It is very common for Linux servers to get hacked via SSH Bruteforce. This is mainly because of laziness or lack of knowledge. Securing your virtual machine is very very easy and should not take you more than 10 minutes. Here is a guide on how to make your linux VPS Safer!
Always keep your system up to date. Run updates periodically.
If you do not add a user with sudo privileges prior to disabling root, this will make your machine unusable and it will only work in rescue mode / after a fresh reinstall.
Do not use ROOT as default user.
Many hackers know that the default login user for Linux is root. So the brute force attacks concentrate on attacking and getting the password for root via SSH. There is a very simple solution for this, add an user and disable root login.
- Login as Root or with sudo privileges to your virtual machine
Add a user with the following command where username is the user you want to add. Note that it matters if the user has capital letters or lowercase letters for login.
Set a password for that username.
Go to the file where permissions are stored.
At the end of the file add the following code, where username is the user you wish to add privileges to.
Test the account by login it to it with the following command.
Check sudo privileges.
Normally, you will not see any response. If you get "Sorry, user [username] is not allowed to execute '/bin/ls' as root on [hostname]." it means that the user was not created or given sudo privileges properly.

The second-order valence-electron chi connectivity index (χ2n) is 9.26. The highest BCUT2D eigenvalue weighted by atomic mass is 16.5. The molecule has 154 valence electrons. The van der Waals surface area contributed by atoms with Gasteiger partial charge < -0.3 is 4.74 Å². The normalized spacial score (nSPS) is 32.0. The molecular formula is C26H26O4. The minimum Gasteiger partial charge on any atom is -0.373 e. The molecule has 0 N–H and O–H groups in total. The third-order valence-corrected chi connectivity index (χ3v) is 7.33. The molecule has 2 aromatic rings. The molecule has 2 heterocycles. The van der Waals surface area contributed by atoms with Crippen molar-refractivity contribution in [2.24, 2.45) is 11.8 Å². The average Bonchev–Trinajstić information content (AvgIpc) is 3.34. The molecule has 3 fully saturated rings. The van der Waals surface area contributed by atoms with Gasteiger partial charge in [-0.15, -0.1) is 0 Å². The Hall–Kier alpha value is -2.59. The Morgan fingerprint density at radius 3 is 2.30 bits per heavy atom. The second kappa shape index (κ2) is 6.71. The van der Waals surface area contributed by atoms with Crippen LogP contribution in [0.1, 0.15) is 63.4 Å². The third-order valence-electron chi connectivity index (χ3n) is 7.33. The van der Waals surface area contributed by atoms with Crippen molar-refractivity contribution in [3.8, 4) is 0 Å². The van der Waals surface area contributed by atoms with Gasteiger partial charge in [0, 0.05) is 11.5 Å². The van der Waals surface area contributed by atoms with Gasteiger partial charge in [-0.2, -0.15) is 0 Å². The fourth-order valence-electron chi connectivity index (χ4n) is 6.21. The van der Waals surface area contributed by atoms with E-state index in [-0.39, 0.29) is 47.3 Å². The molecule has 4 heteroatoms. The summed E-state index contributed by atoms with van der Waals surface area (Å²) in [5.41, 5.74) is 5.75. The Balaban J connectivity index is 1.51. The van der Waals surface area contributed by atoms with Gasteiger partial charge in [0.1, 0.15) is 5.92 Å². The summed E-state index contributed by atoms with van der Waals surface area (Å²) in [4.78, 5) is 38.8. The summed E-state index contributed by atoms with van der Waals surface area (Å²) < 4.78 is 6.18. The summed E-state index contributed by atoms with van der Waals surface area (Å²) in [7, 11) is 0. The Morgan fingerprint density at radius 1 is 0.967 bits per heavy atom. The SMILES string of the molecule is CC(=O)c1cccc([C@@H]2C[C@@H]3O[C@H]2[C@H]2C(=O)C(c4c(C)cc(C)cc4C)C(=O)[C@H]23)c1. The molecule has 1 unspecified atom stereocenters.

Go to the file where users are stored.
Edit the root user that looks like this:
- Test by login in with the root user, you should not be able to login anymore if done properly.
Change SSH port
You need to make sure the port you wish to change to is currently open on the firewall.
Let's modify the SSH configuration file
Edit the default port, you will see this lines on the file
Remove the commenting and put the port of your choice. In this case I added the port 1090 just as a random port. Make sure this port does not interfere with any other services you are currently running.
Add the ports to the firewall, in this case I am adding port 1029
firewall-cmd --add-port=1029/tcp --permanent
Another way of opening ports is via iptables where 1029 is the port I wish to open.